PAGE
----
A legislative proposal backed by Governor Kate Brown would provide much-needed healthcare to almost 20,000 children in Oregon. These youth currently do not have access to healthcare due to their status as undocumented immigrants.
This legislation would amend a current Oregon law that provides healthcare to all children under 19, provided that they are at or below 300 percent of the federal poverty level and are legal Oregon residents. House Bill 2726 and Senate Bill 558 propose to change the language of the law so that a child merely has to reside in Oregon to be eligible for care.
Similar to policies already in place in California, Washington, Illinois, New York, and Massachusetts, the proposal would add approximately 17,600 children to the Oregon Health Plan, the state’s version of Medicaid. The bills include plans for publicity and outreach programs to maximize impact. The Oregon Center for Public Policy estimates that the proposal would cost the state $55 million over the next two years.
The bipartisan proposal has crucial implications for the many undocumented families living in Oregon. Ineligible for federally-funded public health programs because of their immigration status, many undocumented immigrants often work jobs with little or no health benefits. For these workers and their families, health coverage can only be accessed in emergency situations.
Hospitals are required to provide care to anyone who shows up in their emergency rooms with an urgent health issue, regardless of whether they are covered by insurance or not. However, once the patient has been “stabilized,” the care ends, and patients can be discharged without receiving any treatment for serious health conditions.
Additionally, undocumented immigrants are currently eligible to receive emergency care through the Citizen Alien Waived Emergent Medical program (CAWEM). One can apply at any time, and the program does not require applicants to provide proof of citizenship or a social security number. However, the program only covers emergency care and care for pregnant women — not including abortion. The child of a mother receiving CAWEM care at the time of delivery is eligible for care under the program for one year.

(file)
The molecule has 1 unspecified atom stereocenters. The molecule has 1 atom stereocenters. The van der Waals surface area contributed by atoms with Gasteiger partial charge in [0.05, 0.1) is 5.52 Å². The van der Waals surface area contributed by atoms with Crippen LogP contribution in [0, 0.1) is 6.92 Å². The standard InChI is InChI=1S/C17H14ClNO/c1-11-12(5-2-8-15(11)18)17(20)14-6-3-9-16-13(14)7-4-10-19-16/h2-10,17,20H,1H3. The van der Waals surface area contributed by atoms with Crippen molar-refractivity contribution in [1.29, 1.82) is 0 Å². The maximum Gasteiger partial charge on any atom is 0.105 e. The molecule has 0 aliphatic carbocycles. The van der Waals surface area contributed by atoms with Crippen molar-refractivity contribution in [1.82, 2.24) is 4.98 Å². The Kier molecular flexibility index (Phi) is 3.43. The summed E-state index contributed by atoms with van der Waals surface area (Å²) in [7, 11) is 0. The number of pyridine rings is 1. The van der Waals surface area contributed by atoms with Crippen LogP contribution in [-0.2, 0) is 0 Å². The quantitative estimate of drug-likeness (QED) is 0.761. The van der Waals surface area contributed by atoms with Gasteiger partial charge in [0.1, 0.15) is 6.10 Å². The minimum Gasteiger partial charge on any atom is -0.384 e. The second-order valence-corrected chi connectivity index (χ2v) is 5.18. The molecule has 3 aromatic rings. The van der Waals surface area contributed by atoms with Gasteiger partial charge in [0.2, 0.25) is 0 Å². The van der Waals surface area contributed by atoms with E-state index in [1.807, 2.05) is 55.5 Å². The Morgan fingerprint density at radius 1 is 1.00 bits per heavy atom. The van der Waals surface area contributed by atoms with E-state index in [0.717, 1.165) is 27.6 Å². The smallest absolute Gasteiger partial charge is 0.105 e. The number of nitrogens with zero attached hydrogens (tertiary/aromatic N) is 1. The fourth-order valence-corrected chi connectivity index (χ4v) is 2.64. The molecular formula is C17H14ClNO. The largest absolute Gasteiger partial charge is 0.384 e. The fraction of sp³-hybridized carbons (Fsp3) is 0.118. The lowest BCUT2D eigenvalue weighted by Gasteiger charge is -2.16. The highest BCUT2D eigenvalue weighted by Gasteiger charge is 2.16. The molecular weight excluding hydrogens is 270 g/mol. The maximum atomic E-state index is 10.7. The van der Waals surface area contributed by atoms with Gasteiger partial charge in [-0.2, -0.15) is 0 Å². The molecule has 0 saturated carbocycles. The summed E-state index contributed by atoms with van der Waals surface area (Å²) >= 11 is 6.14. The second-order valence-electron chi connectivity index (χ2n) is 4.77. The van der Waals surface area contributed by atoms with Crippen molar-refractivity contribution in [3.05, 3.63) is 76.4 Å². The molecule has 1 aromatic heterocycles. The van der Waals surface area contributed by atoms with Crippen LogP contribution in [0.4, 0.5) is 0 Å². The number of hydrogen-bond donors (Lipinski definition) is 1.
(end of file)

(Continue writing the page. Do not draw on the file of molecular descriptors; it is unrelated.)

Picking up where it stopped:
The fact that undocumented immigrants are only covered during emergency situations means that many wait to seek medical help until the situation is out of hand. Not only is this detrimental to the health of many undocumented immigrants, but it also means that the government must eventually cover the cost of highly preventable health emergencies. Supporters of HB 2726 and SB 558 have used this fact to argue that providing health coverage to undocumented children could save the state additional costs in the long-term.
Undocumented immigrants can, however, find non-emergency care at so-called “safety-net” clinics located throughout the state. Community Health Centers of Lane County, an organization of safety-net clinics in the Eugene-Springfield area, provides prenatal, pediatric, contraceptive, and dental care to patients on a sliding-scale payment basis.
Uninsured and undocumented immigrants may also be able to find limited medical care at local community centers. Centro Latino Americano, for example, began providing free pediatric care monthly through their Clínica Esperanza this October. Uninsured community members can receive mental health services through the Centro as well, which are also paid on a sliding scale.